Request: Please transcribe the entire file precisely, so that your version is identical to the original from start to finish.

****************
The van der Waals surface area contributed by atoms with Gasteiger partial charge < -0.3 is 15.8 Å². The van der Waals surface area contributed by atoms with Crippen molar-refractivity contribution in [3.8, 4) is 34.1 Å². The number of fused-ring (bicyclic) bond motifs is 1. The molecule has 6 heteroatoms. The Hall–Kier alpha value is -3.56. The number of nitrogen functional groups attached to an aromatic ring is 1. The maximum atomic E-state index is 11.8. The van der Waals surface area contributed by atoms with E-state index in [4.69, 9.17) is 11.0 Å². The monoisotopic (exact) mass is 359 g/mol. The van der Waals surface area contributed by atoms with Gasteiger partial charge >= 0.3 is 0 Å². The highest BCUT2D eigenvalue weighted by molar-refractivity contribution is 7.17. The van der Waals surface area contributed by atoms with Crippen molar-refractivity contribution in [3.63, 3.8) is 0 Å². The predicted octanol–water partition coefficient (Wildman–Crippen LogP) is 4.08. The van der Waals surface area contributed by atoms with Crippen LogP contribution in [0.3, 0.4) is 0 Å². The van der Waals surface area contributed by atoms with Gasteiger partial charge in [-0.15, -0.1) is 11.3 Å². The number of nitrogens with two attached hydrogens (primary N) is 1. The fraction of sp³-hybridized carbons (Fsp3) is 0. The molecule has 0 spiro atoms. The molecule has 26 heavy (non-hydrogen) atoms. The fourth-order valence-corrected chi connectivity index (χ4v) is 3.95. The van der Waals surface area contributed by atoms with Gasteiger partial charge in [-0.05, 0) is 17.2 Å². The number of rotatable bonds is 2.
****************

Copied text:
The van der Waals surface area contributed by atoms with Gasteiger partial charge < -0.3 is 15.8 Å². The van der Waals surface area contributed by atoms with Crippen molar-refractivity contribution in [3.8, 4) is 34.1 Å². The number of fused-ring (bicyclic) bond motifs is 1. The molecule has 6 heteroatoms. The Hall–Kier alpha value is -3.56. The number of nitrogen functional groups attached to an aromatic ring is 1. The maximum atomic E-state index is 11.8. The van der Waals surface area contributed by atoms with E-state index in [4.69, 9.17) is 11.0 Å². The monoisotopic (exact) mass is 359 g/mol. The van der Waals surface area contributed by atoms with Gasteiger partial charge >= 0.3 is 0 Å². The highest BCUT2D eigenvalue weighted by molar-refractivity contribution is 7.17. The van der Waals surface area contributed by atoms with Crippen molar-refractivity contribution in [3.63, 3.8) is 0 Å². The predicted octanol–water partition coefficient (Wildman–Crippen LogP) is 4.08. The van der Waals surface area contributed by atoms with Crippen LogP contribution in [0.3, 0.4) is 0 Å². The van der Waals surface area contributed by atoms with Gasteiger partial charge in [-0.15, -0.1) is 11.3 Å². The number of nitrogens with two attached hydrogens (primary N) is 1. The fraction of sp³-hybridized carbons (Fsp3) is 0. The molecule has 0 spiro atoms. The molecule has 26 heavy (non-hydrogen) atoms. The fourth-order valence-corrected chi connectivity index (χ4v) is 3.95. The van der Waals surface area contributed by atoms with Gasteiger partial charge in [-0.05, 0) is 17.2 Å². The number of rotatable bonds is 2.